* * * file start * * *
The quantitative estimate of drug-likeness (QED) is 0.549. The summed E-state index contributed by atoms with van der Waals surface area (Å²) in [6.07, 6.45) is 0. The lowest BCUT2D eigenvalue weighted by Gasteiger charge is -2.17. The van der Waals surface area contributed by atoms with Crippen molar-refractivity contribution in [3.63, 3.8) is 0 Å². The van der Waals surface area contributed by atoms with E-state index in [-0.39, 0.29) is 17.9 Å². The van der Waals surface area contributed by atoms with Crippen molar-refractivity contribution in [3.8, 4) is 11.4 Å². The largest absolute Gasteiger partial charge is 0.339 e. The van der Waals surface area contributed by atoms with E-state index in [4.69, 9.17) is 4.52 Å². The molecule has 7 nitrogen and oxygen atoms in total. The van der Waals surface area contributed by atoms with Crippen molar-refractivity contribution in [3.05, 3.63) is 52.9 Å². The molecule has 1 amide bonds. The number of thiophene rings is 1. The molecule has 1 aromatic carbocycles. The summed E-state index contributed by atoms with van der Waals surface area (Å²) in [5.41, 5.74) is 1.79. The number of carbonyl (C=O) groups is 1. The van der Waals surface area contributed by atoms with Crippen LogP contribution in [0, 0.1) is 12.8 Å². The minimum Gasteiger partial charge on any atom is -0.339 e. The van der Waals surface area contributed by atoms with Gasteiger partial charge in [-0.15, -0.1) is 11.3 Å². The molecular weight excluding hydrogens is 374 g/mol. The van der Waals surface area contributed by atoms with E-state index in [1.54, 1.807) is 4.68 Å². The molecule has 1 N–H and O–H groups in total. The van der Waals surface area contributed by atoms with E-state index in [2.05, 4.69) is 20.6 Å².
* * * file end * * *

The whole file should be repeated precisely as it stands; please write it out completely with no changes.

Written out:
The quantitative estimate of drug-likeness (QED) is 0.549. The summed E-state index contributed by atoms with van der Waals surface area (Å²) in [6.07, 6.45) is 0. The lowest BCUT2D eigenvalue weighted by Gasteiger charge is -2.17. The van der Waals surface area contributed by atoms with Crippen molar-refractivity contribution in [3.63, 3.8) is 0 Å². The van der Waals surface area contributed by atoms with E-state index in [-0.39, 0.29) is 17.9 Å². The van der Waals surface area contributed by atoms with Crippen molar-refractivity contribution in [3.8, 4) is 11.4 Å². The largest absolute Gasteiger partial charge is 0.339 e. The van der Waals surface area contributed by atoms with E-state index in [4.69, 9.17) is 4.52 Å². The molecule has 7 nitrogen and oxygen atoms in total. The van der Waals surface area contributed by atoms with Crippen molar-refractivity contribution in [3.05, 3.63) is 52.9 Å². The molecule has 1 amide bonds. The number of thiophene rings is 1. The molecule has 1 aromatic carbocycles. The summed E-state index contributed by atoms with van der Waals surface area (Å²) in [5.41, 5.74) is 1.79. The number of carbonyl (C=O) groups is 1. The van der Waals surface area contributed by atoms with Crippen LogP contribution in [0, 0.1) is 12.8 Å². The minimum Gasteiger partial charge on any atom is -0.339 e. The van der Waals surface area contributed by atoms with Gasteiger partial charge in [-0.15, -0.1) is 11.3 Å². The molecular weight excluding hydrogens is 374 g/mol. The van der Waals surface area contributed by atoms with E-state index in [1.54, 1.807) is 4.68 Å². The molecule has 1 N–H and O–H groups in total. The van der Waals surface area contributed by atoms with E-state index in [2.05, 4.69) is 20.6 Å².